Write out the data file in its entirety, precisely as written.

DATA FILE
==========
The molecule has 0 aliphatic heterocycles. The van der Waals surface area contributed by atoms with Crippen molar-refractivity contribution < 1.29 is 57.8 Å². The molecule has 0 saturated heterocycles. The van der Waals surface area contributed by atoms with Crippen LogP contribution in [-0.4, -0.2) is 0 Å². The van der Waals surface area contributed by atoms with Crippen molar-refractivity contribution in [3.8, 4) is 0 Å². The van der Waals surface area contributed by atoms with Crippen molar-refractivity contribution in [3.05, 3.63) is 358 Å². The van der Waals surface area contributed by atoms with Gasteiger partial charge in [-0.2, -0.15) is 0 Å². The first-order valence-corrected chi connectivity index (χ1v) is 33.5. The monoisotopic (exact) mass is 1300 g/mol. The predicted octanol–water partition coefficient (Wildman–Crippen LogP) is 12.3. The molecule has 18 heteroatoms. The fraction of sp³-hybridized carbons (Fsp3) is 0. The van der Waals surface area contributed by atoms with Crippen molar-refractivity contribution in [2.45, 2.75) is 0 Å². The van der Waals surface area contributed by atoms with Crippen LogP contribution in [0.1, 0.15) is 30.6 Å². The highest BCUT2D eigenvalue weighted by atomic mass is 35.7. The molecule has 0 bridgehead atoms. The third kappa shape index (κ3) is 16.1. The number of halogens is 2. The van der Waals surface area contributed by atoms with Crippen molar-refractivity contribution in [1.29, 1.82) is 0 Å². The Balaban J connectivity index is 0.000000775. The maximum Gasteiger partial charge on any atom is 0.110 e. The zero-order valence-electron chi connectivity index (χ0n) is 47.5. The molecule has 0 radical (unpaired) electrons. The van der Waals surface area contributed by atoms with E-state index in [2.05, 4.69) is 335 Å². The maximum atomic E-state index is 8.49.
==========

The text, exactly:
The molecule has 0 aliphatic heterocycles. The van der Waals surface area contributed by atoms with Crippen molar-refractivity contribution < 1.29 is 57.8 Å². The molecule has 0 saturated heterocycles. The van der Waals surface area contributed by atoms with Crippen LogP contribution in [-0.4, -0.2) is 0 Å². The van der Waals surface area contributed by atoms with Crippen molar-refractivity contribution in [3.8, 4) is 0 Å². The van der Waals surface area contributed by atoms with Crippen molar-refractivity contribution in [3.05, 3.63) is 358 Å². The van der Waals surface area contributed by atoms with Gasteiger partial charge in [-0.2, -0.15) is 0 Å². The first-order valence-corrected chi connectivity index (χ1v) is 33.5. The monoisotopic (exact) mass is 1300 g/mol. The predicted octanol–water partition coefficient (Wildman–Crippen LogP) is 12.3. The molecule has 18 heteroatoms. The fraction of sp³-hybridized carbons (Fsp3) is 0. The van der Waals surface area contributed by atoms with Crippen molar-refractivity contribution in [2.45, 2.75) is 0 Å². The van der Waals surface area contributed by atoms with Crippen LogP contribution in [0.1, 0.15) is 30.6 Å². The highest BCUT2D eigenvalue weighted by atomic mass is 35.7. The molecule has 0 bridgehead atoms. The third kappa shape index (κ3) is 16.1. The number of halogens is 2. The van der Waals surface area contributed by atoms with Crippen molar-refractivity contribution in [1.29, 1.82) is 0 Å². The Balaban J connectivity index is 0.000000775. The maximum Gasteiger partial charge on any atom is 0.110 e. The zero-order valence-electron chi connectivity index (χ0n) is 47.5. The molecule has 0 radical (unpaired) electrons. The van der Waals surface area contributed by atoms with E-state index in [2.05, 4.69) is 335 Å². The maximum atomic E-state index is 8.49.